Living in New York
and watching all these pop-up hospitals open up, I feel the vibes of wartime. And
it’s terrifying, feeling like a target and wondering who will be hit next.
I would like to offer
two exercises I find to be great self-care tools. Right now, we need all the
help we can give ourselves for our daily lives at home during this extreme time
Belly or Diaphragm Breathing
Humans have what’s
called the parasympathetic nervous system which is in charge of keeping us
calm. It helps slow our heart rate and helps with digestion by relaxing the
sphincter muscles in our gastro (digestive) tract.
This is in contrast
to our sympathetic nervous system, which is our fight-or-flight response. We
need this to enable us to respond quickly when there’s danger.
In times of stress,
danger, fear, and all of our arousal emotions, our sympathetic nervous system
is on high alert. Therefore, to help us get to a place or state of greater
calm, our parasympathetic system needs to be stimulated to bring us down from
our heightened level of arousal.
One of the best ways to accomplish this is by slowing down our breathing. Taking slow deep breaths helps activate the parasympathetic system to begin to relax and restore our body to some calmness.
Place your hand on
your stomach as you do this breathing practice so you can feel it rise and
Now, as you inhale
through your nose, push/puff out your stomach like you’re blowing up a balloon.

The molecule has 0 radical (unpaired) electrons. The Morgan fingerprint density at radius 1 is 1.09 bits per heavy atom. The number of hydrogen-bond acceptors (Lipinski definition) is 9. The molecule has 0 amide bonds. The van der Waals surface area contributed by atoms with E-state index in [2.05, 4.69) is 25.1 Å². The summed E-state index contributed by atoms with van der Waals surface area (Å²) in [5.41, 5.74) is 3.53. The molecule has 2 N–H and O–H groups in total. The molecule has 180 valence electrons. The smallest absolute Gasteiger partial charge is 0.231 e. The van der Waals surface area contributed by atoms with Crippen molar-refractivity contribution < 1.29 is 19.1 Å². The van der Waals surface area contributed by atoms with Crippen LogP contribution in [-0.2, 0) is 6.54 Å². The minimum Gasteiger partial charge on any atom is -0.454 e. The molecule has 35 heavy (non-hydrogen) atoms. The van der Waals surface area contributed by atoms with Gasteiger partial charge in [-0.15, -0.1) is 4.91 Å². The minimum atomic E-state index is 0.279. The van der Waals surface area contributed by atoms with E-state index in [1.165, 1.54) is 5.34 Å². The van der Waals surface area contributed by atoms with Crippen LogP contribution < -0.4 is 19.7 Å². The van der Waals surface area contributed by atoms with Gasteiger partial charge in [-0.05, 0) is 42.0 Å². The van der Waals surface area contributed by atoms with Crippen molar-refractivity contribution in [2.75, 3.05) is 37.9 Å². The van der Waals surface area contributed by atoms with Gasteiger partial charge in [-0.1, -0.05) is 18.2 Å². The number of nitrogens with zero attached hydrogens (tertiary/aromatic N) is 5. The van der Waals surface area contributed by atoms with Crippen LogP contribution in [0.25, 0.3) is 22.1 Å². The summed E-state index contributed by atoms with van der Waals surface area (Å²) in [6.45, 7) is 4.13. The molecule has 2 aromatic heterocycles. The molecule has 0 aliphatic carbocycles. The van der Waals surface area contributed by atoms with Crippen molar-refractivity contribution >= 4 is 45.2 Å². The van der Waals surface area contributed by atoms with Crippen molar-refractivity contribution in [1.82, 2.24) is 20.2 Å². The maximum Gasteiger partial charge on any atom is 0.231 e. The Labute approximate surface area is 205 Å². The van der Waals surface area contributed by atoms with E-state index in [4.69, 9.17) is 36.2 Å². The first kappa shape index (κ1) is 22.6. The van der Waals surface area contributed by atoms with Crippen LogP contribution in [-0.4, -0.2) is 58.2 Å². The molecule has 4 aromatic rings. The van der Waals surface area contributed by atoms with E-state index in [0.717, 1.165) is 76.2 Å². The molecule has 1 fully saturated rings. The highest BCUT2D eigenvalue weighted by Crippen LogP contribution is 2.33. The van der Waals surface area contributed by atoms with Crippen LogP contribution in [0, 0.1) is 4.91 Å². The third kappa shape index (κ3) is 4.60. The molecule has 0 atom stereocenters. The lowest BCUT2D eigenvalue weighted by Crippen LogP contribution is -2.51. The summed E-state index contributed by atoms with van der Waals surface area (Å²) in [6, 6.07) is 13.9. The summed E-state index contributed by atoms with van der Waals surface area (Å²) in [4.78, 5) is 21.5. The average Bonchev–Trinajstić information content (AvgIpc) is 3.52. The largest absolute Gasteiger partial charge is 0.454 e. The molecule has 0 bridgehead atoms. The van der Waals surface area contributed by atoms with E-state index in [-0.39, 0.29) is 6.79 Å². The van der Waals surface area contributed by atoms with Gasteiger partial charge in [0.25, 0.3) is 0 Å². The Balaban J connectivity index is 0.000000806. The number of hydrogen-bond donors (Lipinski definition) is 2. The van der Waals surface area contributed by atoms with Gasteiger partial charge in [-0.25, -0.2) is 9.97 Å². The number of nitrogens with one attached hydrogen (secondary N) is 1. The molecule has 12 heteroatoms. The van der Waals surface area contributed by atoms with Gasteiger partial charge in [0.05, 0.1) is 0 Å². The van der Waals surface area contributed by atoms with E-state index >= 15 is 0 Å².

As you exhale through your mouth, pull in your belly and slowly breathe
Make your exhale
longer than your inhale. Do 3–5 of these
slow breaths at a time and repeat later in the day or as needed. This exercise
provides a quick feeling of restored bodily calm as there is an immediate physiological
Right now, during
this pandemic, we are all on
high alert, and our sympathetic nervous system is running high, keeping in
constant arousal mode.
We need to practice
calming techniques to stimulate the opposing system (parasympathetic) and
provide some restorative relaxation. And, this also helps keep our immune
The Three Blessings
There is much
research documenting the psychological and physical health benefits to practicing gratitude
in our lives. It boosts our positive emotions, reduces depressive symptoms,
enhances our relationships, and many more. It is a major contributor to our
overall wellbeing and makes for a great coping tool.
Every night before bed, write down three things you’re grateful for. I also refer to this as WWW (and it’s not a website!)…
What’s Working Well
Even in the midst
of great challenge, we can find many things to be grateful for. It can be as
simple as a good conversation with a friend, a healthy home-cooked meal, time
to read… This helps shift our focus and realize that along with the bad there
As my positive
psychology teacher says, “When you appreciate the good, the good appreciates.”
Start doing these
two easy exercises every day, and you will see a shift. Small things can make a
BIG difference. We need all the help we can give to ourselves right now to keep
going as well as possible.
What’s Working Well for you now? What
tools/strategies are helping you manage this difficult time? Let’s have a conversation!